They argue that a supplement may be the best option.  The Vegan Society markets a daily vitamin and mineral supplement designed for vegans called VEG 1, providing reliable intakes of vitamins B12 and D, iodine and selenium. Please discuss the use of supplements with a health professional to help ensure that they are suitable for you. Read what they have to say on the issue: https://www.vegansociety.com/resources/downloads/iodine

Personally, I adore samphire – I love foraging for it and cooking it – most of all, I love eating it! In fact, I wrote about it last year: https://veganonadesertisland.com/2017/07/23/foraging-for-samphire/

But it is rich in iodine. The amount of iodine in veg varies so widely because it comes from the soil in which they grow – and the amount in soil varies wildly. Therefore, the dairy and eggs supposed to be strong sources, also vary according to the amount of iodine the cows and chickens themselves receive.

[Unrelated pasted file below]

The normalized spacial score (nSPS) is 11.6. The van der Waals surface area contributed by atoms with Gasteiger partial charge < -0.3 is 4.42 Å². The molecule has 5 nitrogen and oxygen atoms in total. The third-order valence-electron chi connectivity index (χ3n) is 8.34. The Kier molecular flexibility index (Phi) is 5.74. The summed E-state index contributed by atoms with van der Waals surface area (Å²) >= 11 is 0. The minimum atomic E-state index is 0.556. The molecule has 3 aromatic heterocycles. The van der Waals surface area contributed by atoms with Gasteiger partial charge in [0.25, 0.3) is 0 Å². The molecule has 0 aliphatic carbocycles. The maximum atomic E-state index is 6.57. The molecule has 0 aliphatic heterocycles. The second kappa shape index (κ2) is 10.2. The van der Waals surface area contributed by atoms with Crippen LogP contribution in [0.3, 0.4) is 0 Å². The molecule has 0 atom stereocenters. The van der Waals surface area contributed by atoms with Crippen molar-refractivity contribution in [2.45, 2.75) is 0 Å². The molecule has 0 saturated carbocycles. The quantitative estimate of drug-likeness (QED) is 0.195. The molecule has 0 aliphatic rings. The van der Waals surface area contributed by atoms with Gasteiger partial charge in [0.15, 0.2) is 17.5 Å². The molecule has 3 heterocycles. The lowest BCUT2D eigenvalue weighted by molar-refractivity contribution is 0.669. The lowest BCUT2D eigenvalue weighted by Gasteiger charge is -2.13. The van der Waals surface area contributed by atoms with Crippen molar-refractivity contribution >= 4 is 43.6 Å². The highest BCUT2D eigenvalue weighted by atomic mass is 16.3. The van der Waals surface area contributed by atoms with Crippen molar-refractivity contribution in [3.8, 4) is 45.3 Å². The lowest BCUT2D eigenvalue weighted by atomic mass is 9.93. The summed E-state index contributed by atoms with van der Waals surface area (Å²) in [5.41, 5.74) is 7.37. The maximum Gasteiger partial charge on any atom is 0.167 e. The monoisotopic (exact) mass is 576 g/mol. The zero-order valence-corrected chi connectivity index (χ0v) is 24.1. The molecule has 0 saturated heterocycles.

The Vegan Society explains: “During the last century, farmers started supplementing animal feed with iodine because research showed that this could make their businesses more productive. This also resulted in a huge increase in the iodine content of cows’ milk, particularly during the winter months when grass is limited. Disinfectants containing iodine also contribute to the iodine content of cows’ milk because they are used to clean teats and tankers. It is probable that supplementation of animal feed boosted the iodine contents of meat and eggs too.”

In other words, animal agriculture is only a reliable source because the products are supplemented with it – hardly natural!

It also needs to be said that you can get too much. ODing on iodine causes thyroid issues and weight gain – so be careful with the supplements. The NHS online says taking a 0.5mg or less supplement a day is unlikely to have any adverse effects.

 

No Bull, it’s a bloody vegan burger

 

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The Iceland No Bull vegan burgers were eagerly anticipated thanks to the PR machine going into overdrive on social media.